Academic journal article Journal of Visual Impairment & Blindness

Criterion-Related Validity of the Short Form of the International Physical Activity Questionnaire in Adults Who Are Blind

Academic journal article Journal of Visual Impairment & Blindness

Criterion-Related Validity of the Short Form of the International Physical Activity Questionnaire in Adults Who Are Blind

Article excerpt

The World Health Organization advocates that a greater focus should be placed on the surveillance of patterns of physical activity and the identification of specific high-risk groups and measures to respond to their needs (World Health Assembly, 2004). From a public health perspective, it is important to examine if adults meet the current general recommendation of at least 30 minutes of moderate or greater physical activity per day (World Health Assembly, 2004). Doing so requires accurate measurements of physical activity for supporting the promotion of health and physical activity.

Currently, there are various methods to assess physical activity in daily life, including objective measures, such as heart rate, accelerometry, and pedometry, and subjective recall questionnaires or physical activity diaries. Questionnaires have been the most frequent method of assessing the physical activity of populations or population groups because of their low cost and their general acceptance by participants (Lee, Macfarlane, Lam, & Stewart, 2011).

The short form of the International Physical Activity Questionnaire (IPAQ-S) has been recommended for use in studies to evaluate patterns of physical activity that are relevant to health (World Health Organization, 2007). The IPAQ-S also includes a measure of sedentary behavior, which may be useful since there is ample evidence that sedentary behavior and the lack of physical activity are independent behaviors that have specific effects on health (Garber et al., 2011). Thus, even when adults meet physical activity guidelines, sitting for prolonged periods can compromise their metabolic health (Owen, Healy, Matthews, & Dunstan, 2010).

The IPAQ-S has been shown to be a reliable and valid measure of physical activity and sedentary behavior of the general population (Craig et al., 2003; Rosenberg, Bull, Marshall, Sallis, & Bauman, 2008). Nevertheless, there is evidence that it overestimates physical activity when compared to objective methods like accelerometry (Lee et al., 2011); thus, like other questionnaires, the IPAQ-S appears to be vulnerable to recall and reporting bias.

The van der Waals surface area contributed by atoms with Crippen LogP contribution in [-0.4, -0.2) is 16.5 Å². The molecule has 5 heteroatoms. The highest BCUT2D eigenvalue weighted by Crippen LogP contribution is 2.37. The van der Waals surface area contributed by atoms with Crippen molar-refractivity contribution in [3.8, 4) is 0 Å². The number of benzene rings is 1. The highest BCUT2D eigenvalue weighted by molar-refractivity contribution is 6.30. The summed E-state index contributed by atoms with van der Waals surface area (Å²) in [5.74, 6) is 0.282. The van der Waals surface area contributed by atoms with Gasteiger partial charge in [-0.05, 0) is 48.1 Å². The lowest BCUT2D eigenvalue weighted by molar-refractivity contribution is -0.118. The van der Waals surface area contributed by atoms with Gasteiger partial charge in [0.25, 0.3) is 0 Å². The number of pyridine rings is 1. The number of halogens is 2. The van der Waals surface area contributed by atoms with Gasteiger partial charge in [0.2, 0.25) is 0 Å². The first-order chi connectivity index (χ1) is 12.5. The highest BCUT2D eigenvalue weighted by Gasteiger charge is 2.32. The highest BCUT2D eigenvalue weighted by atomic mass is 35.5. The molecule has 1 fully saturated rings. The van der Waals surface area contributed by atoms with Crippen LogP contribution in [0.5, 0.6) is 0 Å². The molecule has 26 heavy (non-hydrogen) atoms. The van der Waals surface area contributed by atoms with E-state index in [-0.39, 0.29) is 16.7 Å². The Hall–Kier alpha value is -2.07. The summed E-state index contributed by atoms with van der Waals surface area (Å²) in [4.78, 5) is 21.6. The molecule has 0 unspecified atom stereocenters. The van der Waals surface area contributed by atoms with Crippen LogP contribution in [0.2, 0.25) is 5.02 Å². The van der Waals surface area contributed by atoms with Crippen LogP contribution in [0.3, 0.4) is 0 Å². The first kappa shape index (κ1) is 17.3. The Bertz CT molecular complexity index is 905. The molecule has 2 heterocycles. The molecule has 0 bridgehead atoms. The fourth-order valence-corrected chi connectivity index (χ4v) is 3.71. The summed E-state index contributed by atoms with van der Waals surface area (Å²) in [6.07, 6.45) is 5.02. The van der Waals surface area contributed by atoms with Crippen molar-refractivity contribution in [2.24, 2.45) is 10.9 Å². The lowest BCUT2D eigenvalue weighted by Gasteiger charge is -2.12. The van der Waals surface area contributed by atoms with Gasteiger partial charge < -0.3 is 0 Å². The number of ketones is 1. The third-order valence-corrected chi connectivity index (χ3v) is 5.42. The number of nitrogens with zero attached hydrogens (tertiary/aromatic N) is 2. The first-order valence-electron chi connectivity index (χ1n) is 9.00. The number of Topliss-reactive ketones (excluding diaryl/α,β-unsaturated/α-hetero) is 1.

To our knowledge, there is no evidence on the use of the IPAQ-S with adults who are blind. Therefore, the study presented here examined the criterion validity and measurement bias of the IPAQ-S in adults who are blind using accelerometry as an objective measure of physical activity.



The inclusion criteria consisted of being aged 18 to 65, being legally blind (with a central visual acuity of 20/200 or less in the better eye with the use of corrective lenses or a corrected field of vision less than 20 degrees), living independently in the community, being an associate of Associacao dos Cegos e Amblfopes de Portugal (ACAPO), the Portuguese association for people with visual impairments, having a telephone number registered in the ACAPO database, and living in the Lisbon area. Of the 177 potential participants, 77 could not be contacted by telephone (because they had invalid telephone numbers or were unreachable after two attempts), 30 declined to participate, and 3 had moved out of the Lisbon area, leaving 67 participants.

One of the researchers met each of the persons who agreed to participate in his or her home. During the first visit, the participants were instructed on the proper use of the accelerometer. After they wore the accelerometer for a week, they were administered the IPAQ-S during the second visit.

The participants were informed about the objectives of the study and gave their informed consent to participate. The study was approved by the University of Evora ethics committee and conducted in accordance with the Declaration of Helsinki.


Daily physical activity was assessed by accelerometers (ActiGraph, GT1M model, Fort Walton Beach, Florida), which are small electronic devices (3. …

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